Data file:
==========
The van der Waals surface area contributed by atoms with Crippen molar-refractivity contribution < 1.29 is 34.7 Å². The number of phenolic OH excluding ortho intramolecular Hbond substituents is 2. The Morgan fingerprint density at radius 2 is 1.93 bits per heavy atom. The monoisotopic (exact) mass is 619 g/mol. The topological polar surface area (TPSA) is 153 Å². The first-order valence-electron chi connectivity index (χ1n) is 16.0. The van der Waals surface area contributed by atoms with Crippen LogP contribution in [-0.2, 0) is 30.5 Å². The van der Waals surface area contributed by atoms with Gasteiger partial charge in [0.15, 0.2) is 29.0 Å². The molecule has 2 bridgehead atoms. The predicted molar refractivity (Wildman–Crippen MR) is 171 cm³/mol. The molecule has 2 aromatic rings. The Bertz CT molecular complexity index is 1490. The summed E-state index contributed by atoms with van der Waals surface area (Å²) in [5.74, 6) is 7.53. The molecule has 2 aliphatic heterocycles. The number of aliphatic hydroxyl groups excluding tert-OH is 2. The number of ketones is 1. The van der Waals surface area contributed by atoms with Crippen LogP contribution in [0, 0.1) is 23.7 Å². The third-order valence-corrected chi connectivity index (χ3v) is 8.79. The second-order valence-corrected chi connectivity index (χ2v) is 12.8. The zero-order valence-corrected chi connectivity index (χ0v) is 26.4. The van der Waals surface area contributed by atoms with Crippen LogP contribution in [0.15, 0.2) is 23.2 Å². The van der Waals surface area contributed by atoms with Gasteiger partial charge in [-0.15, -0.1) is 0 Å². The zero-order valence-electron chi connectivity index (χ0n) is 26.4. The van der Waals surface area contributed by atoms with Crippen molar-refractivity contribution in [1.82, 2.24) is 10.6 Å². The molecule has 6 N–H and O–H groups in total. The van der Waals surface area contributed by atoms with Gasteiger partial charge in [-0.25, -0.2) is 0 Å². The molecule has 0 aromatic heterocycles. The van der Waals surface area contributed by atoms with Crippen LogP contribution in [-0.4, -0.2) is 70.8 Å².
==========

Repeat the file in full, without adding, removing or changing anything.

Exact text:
The van der Waals surface area contributed by atoms with Crippen molar-refractivity contribution < 1.29 is 34.7 Å². The number of phenolic OH excluding ortho intramolecular Hbond substituents is 2. The Morgan fingerprint density at radius 2 is 1.93 bits per heavy atom. The monoisotopic (exact) mass is 619 g/mol. The topological polar surface area (TPSA) is 153 Å². The first-order valence-electron chi connectivity index (χ1n) is 16.0. The van der Waals surface area contributed by atoms with Crippen LogP contribution in [-0.2, 0) is 30.5 Å². The van der Waals surface area contributed by atoms with Gasteiger partial charge in [0.15, 0.2) is 29.0 Å². The molecule has 2 bridgehead atoms. The predicted molar refractivity (Wildman–Crippen MR) is 171 cm³/mol. The molecule has 2 aromatic rings. The Bertz CT molecular complexity index is 1490. The summed E-state index contributed by atoms with van der Waals surface area (Å²) in [5.74, 6) is 7.53. The molecule has 2 aliphatic heterocycles. The number of aliphatic hydroxyl groups excluding tert-OH is 2. The number of ketones is 1. The van der Waals surface area contributed by atoms with Crippen LogP contribution in [0, 0.1) is 23.7 Å². The third-order valence-corrected chi connectivity index (χ3v) is 8.79. The second-order valence-corrected chi connectivity index (χ2v) is 12.8. The zero-order valence-corrected chi connectivity index (χ0v) is 26.4. The van der Waals surface area contributed by atoms with Crippen LogP contribution in [0.15, 0.2) is 23.2 Å². The van der Waals surface area contributed by atoms with Gasteiger partial charge in [-0.15, -0.1) is 0 Å². The zero-order valence-electron chi connectivity index (χ0n) is 26.4. The van der Waals surface area contributed by atoms with Crippen molar-refractivity contribution in [1.82, 2.24) is 10.6 Å². The molecule has 6 N–H and O–H groups in total. The van der Waals surface area contributed by atoms with Gasteiger partial charge in [-0.25, -0.2) is 0 Å². The molecule has 0 aromatic heterocycles. The van der Waals surface area contributed by atoms with Crippen LogP contribution in [-0.4, -0.2) is 70.8 Å².